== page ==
The Government is facing pressure to make country of origin labelling a priority.
Laws designed to give people clarity on where their food comes from were passed in 2018. However, earlier this year the Ministry of Business, Innovation and Employment said there would be a 12-month delay in the new rules coming into effect due to COVID-19 hold-ups.
The rules are now set to be finalised by June 2021 and come into effect in December 2021.
But there are calls in the pork industry to bring in the rules earlier, in a bid to reduce risk from foreign products.
Angus Black, of Harrington's Smallgoods in Wellington, says with African Swine Fever affecting many pigs around the world, it's more important than ever for Kiwi consumers to know where their pork comes from.
"Overseas, African Swine Fever continues its inexorable spread globally, as a pig-specific pandemic, and is causing greater concern within the market," Black said.
He also said labelling would make it easier for Kiwis to support local businesses.
"Our local farmers are also contending with the impacts of the COVID-19 restrictions and were hit particularly hard when the hospitality sector was closed, and butchers were unable to trade.
"Bringing forward the labelling recommendations will enable consumers to identify and buy local pork easily; supporting the New Zealand industry, increasing demand for local pork, and reducing the risks which come with importing pork from countries dealing with African Swine Fever."
Black said Harrington's Smallgoods had submitted and provided feedback on the Consumer's Right to Know (Country of Origin of Food) Act at each stage and had also written to the new Minister of Commerce and Consumer Affairs David Clark asking him to make the new regulations a priority.
"We also ask that in considering the final recommendations, sausages are included, and the regulations more clearly prescribe the rules around the size and placement of the country of origin labels," Black said.
The Minister of Commerce and Consumer Affairs told Newshub officials were "working to finalise the regulations" after the disruption caused by COVID-19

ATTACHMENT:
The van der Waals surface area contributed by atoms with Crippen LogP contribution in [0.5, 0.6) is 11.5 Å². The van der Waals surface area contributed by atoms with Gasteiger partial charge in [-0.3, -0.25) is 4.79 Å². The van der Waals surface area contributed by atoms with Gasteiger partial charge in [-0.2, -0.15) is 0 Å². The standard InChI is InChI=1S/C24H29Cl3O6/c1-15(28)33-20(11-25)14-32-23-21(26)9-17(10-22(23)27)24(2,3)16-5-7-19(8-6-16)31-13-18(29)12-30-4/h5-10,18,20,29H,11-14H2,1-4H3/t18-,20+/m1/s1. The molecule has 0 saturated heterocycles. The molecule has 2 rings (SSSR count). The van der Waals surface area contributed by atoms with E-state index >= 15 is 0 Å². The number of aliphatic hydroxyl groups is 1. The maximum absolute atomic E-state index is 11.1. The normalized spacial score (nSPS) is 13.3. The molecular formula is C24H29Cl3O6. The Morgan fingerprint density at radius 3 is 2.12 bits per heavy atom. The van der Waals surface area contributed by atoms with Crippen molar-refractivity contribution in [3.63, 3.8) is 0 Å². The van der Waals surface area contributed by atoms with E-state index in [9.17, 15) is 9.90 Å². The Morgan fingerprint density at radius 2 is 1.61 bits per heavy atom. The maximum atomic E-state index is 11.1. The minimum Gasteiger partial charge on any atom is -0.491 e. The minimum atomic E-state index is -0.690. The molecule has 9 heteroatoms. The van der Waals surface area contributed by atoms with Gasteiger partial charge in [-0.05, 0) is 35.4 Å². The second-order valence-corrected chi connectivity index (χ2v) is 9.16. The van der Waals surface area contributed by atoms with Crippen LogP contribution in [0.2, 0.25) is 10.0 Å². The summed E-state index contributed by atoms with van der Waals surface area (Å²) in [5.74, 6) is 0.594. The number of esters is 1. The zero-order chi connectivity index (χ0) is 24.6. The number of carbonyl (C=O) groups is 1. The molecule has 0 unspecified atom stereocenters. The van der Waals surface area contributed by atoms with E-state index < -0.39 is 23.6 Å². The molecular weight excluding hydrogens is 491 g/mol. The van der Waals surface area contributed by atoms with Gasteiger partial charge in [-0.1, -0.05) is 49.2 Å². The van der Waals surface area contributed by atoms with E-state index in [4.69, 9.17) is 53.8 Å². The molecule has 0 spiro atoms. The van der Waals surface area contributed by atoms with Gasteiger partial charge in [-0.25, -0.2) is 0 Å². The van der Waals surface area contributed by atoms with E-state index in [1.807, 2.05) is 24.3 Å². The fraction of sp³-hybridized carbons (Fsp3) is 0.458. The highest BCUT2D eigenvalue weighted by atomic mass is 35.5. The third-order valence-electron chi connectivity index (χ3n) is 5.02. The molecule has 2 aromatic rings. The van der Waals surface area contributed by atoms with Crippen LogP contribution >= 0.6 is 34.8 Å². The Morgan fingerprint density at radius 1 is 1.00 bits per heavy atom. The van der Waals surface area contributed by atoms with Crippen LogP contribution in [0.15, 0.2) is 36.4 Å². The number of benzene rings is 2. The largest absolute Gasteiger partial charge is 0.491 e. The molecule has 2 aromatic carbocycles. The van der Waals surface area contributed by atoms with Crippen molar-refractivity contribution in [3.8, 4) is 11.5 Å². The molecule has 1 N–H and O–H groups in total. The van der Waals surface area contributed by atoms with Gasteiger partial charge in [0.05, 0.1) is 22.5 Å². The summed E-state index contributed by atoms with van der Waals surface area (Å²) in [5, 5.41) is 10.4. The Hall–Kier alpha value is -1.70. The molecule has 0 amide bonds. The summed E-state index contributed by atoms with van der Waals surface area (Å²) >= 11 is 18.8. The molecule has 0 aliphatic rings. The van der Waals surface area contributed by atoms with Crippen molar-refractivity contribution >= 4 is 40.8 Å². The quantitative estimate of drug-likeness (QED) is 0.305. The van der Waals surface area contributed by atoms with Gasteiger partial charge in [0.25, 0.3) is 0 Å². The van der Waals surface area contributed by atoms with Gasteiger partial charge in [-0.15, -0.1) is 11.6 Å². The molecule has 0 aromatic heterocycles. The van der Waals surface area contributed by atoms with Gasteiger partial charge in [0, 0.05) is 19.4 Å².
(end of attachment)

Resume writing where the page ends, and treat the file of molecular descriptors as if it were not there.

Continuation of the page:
"As a Government we recognise that knowing where a food comes from benefits both consumers and business," Clark said.
David Baines, chief executive of NZ Pork, said he was "disappointed" at the Government's decision to delay bringing in the rules.
He said he also had concerns regulations for cured pork, as currently proposed, "will mean that imported pig meat could be marinated or injected in New Zealand and then appear in supermarket chillers alongside New Zealand pork with no recognition it is produced overseas".
"We urge the Government to widen the definition of cured pork within the regulations, so it includes preserving and/or flavouring. Defining cured pork in this way would mean the regulations would cover imported pork that is processed in some form," Baines told Newshub.
"Consumers rightly want accurate information about the origin of certain foods so they can make informed purchase decisions. They expect clear and unambiguous information about the origin of cured or further processed pork."
Baines said around 60 percent of the country's pork consumption is imported, with 85 percent of imported pork further processed.
Much of the pork coming into New Zealand was produced by countries that use farming practices that don't meet New Zealand's animal welfare or environmental standards, Baines said.
"Much comes from countries affected by serious pig diseases, such as Porcine Reproductive and Respiratory Syndrome (PRRS) which is not present in New Zealand. Some even comes from countries where African Swine Fever (ASF) is present, although being managed."
The New Zealand Pork Board estimates the industry is worth $750 million each year here.